A recent report by media analysts Screen Digest reveals that by 2011, 30% of all European households will have true Video on Demand capabilities.
As stated on Wikipedia, Video on demand (VOD) systems allow users to select and watch video and clip content over a network as part of an interactive television system. VOD systems either "stream" content, allowing viewing in real time, or "download" it in which the program is brought in its entirety to a set-top box before viewing starts. The latter is more appropriately termed "store and forward". The majority of cable and telecommunication based VOD systems use the streaming approach, whereby a user buys or selects a movie or television program and it begins to play on the television set almost instantaneously.
By that definition, one can already observe that approximately 2.5 million households in India already have access to VoD facilities. These are the households that have DTH services installed for their TV’s. A miniscule 2% (India has approximately 110 million TV households) but a number that is definitely slated to grow as costs drop further and the logistical benefits of DTH are more apparent to the masses.
One looks at the history of VoD in Europe, one can see that in the early days 60% of revenues came from blockbuster movies. We expect this to be the scenario in India as well – and this is already being seen with respect to the kind of VoD services such as Tata Sky and Dish TV offer.
In 2006, revenues from blockbusters in Europe dropped to 30% and people were demanding more content related to sports. This may happen in India if people stop buying bouquets and choose to view sport related content match by match. Thus if viewers are not watching Neo Sports all day and they feel that they need it only for the match, they may pay an access fee only to watch the match live and decide to forego the entire month’s payment for Neo Sports. This kind of a strategy has also taken off in the US as well where people have less time and do not necessarily watch all the matches thus they find it useless to pay the monthly fee and it is a better option for them to pay only for the matches they watch.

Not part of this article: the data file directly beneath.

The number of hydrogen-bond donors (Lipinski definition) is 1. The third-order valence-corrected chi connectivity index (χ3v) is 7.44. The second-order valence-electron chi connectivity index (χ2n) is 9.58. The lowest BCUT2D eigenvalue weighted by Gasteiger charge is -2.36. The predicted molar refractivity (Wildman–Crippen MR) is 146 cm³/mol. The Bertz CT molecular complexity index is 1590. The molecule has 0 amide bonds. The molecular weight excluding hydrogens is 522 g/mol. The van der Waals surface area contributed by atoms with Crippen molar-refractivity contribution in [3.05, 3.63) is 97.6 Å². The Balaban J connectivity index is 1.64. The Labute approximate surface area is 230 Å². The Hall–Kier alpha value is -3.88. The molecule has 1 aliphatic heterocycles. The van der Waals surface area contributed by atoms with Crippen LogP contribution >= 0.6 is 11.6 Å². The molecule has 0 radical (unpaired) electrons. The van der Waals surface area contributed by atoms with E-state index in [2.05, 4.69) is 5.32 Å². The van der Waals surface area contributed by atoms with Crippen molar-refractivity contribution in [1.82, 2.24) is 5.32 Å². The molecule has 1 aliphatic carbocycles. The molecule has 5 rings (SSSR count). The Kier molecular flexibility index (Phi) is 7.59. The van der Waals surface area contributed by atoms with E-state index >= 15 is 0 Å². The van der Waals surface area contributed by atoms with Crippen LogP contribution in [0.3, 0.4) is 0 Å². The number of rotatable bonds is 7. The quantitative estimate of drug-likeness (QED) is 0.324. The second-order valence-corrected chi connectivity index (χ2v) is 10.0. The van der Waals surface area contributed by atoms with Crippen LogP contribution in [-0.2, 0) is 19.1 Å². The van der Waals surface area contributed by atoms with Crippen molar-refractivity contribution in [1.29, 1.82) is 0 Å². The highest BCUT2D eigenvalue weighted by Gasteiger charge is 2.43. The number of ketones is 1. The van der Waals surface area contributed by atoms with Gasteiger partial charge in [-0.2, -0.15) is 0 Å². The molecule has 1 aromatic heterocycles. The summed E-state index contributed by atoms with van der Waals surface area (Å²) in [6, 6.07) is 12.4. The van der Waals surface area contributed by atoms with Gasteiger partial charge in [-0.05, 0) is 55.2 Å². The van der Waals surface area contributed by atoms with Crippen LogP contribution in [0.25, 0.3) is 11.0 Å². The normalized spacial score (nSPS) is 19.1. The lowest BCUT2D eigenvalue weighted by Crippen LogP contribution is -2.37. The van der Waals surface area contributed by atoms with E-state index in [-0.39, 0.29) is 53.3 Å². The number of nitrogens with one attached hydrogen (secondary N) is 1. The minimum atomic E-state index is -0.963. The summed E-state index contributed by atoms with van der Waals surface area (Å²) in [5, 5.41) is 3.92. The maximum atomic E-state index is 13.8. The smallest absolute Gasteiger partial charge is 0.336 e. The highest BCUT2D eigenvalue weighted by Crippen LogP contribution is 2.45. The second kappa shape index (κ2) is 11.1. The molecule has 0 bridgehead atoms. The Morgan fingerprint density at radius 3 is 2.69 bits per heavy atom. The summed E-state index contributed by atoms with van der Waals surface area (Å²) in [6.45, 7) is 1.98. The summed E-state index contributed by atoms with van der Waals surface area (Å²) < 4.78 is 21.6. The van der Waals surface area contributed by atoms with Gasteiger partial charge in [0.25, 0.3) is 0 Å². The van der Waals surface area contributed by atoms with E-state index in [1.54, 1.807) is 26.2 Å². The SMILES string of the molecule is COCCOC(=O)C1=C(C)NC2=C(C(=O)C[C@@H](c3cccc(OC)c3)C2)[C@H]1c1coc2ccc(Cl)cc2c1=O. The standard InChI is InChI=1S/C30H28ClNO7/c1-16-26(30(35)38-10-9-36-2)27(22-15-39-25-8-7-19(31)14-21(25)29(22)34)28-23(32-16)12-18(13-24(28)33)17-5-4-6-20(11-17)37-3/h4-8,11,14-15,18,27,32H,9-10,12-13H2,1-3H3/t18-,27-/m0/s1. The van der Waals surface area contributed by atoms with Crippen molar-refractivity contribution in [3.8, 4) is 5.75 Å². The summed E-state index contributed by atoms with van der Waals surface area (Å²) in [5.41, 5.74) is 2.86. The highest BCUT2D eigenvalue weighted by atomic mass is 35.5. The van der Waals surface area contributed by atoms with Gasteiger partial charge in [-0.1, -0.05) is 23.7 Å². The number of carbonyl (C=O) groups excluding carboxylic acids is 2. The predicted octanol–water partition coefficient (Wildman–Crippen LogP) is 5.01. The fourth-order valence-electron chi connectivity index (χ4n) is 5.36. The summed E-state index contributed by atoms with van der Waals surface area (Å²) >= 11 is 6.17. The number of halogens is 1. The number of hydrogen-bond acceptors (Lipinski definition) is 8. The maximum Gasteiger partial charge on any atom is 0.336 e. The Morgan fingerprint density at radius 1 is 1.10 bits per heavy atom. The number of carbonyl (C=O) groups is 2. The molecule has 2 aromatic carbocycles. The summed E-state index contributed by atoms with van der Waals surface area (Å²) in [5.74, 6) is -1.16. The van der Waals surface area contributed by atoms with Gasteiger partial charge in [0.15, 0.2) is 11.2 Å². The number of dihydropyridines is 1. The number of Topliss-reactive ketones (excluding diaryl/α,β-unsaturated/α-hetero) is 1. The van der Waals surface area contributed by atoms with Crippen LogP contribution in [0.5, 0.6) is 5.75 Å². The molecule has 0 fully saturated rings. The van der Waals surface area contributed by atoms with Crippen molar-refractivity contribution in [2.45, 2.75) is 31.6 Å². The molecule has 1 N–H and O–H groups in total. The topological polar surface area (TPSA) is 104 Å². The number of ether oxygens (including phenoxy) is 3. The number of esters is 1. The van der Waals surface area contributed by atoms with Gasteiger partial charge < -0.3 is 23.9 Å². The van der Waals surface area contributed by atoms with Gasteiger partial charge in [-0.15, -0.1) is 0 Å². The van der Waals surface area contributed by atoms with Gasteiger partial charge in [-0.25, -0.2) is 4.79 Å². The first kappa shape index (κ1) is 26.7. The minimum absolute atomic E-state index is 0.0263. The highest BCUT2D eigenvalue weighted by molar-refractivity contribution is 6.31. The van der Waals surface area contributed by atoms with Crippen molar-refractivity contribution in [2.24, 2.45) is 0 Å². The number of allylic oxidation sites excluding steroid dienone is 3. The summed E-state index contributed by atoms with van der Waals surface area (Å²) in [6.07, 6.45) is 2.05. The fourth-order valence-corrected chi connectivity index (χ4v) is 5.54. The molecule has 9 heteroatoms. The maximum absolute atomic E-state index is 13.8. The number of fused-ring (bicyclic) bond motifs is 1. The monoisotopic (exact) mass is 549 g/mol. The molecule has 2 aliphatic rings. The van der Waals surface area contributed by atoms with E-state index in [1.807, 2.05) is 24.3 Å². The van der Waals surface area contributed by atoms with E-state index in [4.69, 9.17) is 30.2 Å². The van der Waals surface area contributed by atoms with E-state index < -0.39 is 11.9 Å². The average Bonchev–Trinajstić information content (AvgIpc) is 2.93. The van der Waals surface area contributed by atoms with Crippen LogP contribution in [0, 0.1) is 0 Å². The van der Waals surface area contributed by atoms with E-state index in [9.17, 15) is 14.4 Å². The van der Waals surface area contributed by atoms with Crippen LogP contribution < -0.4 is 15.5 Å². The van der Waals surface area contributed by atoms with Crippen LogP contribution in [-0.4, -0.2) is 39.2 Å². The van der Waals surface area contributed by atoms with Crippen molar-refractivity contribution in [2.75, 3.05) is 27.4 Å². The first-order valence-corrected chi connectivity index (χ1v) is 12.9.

It may seem that video on demand seems very similar to pay per view. That is because it is. The only difference between VoD and PPV is that in pay per view systems, The event is shown at the same time to everyone ordering it, as opposed to video on demand systems, which allow viewers to see the event at any time.
In the future, VoD services will probably generate more revenues over the internet or they may follow the current television model and be supplemented with ads. The internet though will hold an advantage because ads can be contextually sent to users keeping in mind their IP addresses. This will also gain increased relevance in India as broadband speeds further increase.
Looking at the Indian scenario and India’s changing environment, we have seen that companies are forming alliances and joint ventures e.g. Broadcasters are creating strategic alliances with digital networking companies and teaming up with Internet companies and wireless providers to stream programming, both over the Internet and mobile devices. Technology companies are also creating alliances to support the expansion of digital and mobile distribution of content.
The future of VoD worldwide certainly seems to be showing promising signs as a result of which people have been talking about the death of cable TV and the like. In India however, the mass proliferation of these services will still take a long time.